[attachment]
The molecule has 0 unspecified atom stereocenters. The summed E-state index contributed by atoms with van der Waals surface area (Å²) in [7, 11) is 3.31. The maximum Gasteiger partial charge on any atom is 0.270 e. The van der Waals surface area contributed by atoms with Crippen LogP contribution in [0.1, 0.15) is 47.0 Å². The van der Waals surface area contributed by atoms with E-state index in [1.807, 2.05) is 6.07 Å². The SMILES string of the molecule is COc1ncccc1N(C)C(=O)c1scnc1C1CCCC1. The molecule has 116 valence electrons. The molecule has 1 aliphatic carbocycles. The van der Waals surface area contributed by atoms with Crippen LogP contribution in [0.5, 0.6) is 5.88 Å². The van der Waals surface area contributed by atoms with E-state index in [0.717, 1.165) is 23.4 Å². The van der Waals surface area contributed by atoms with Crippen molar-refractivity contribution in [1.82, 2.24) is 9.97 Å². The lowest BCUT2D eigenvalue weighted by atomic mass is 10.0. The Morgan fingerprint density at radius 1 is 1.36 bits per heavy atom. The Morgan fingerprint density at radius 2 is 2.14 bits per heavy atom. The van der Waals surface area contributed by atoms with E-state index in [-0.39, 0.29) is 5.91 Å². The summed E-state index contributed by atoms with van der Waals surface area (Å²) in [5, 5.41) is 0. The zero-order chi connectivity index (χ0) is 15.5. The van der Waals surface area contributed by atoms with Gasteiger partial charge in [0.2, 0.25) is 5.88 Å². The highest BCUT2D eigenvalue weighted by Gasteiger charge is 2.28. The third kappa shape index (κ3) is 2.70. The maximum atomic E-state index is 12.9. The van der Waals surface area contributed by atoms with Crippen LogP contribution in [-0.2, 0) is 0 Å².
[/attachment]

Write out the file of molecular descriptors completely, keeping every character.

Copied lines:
The molecule has 0 unspecified atom stereocenters. The summed E-state index contributed by atoms with van der Waals surface area (Å²) in [7, 11) is 3.31. The maximum Gasteiger partial charge on any atom is 0.270 e. The van der Waals surface area contributed by atoms with Crippen LogP contribution in [0.1, 0.15) is 47.0 Å². The van der Waals surface area contributed by atoms with E-state index in [1.807, 2.05) is 6.07 Å². The SMILES string of the molecule is COc1ncccc1N(C)C(=O)c1scnc1C1CCCC1. The molecule has 116 valence electrons. The molecule has 1 aliphatic carbocycles. The van der Waals surface area contributed by atoms with Crippen LogP contribution in [0.5, 0.6) is 5.88 Å². The van der Waals surface area contributed by atoms with E-state index in [0.717, 1.165) is 23.4 Å². The van der Waals surface area contributed by atoms with Crippen molar-refractivity contribution in [1.82, 2.24) is 9.97 Å². The lowest BCUT2D eigenvalue weighted by atomic mass is 10.0. The Morgan fingerprint density at radius 1 is 1.36 bits per heavy atom. The Morgan fingerprint density at radius 2 is 2.14 bits per heavy atom. The van der Waals surface area contributed by atoms with E-state index in [-0.39, 0.29) is 5.91 Å². The summed E-state index contributed by atoms with van der Waals surface area (Å²) in [5, 5.41) is 0. The zero-order chi connectivity index (χ0) is 15.5. The van der Waals surface area contributed by atoms with Gasteiger partial charge in [0.2, 0.25) is 5.88 Å². The highest BCUT2D eigenvalue weighted by Gasteiger charge is 2.28. The third kappa shape index (κ3) is 2.70. The maximum atomic E-state index is 12.9. The van der Waals surface area contributed by atoms with Crippen LogP contribution in [-0.2, 0) is 0 Å².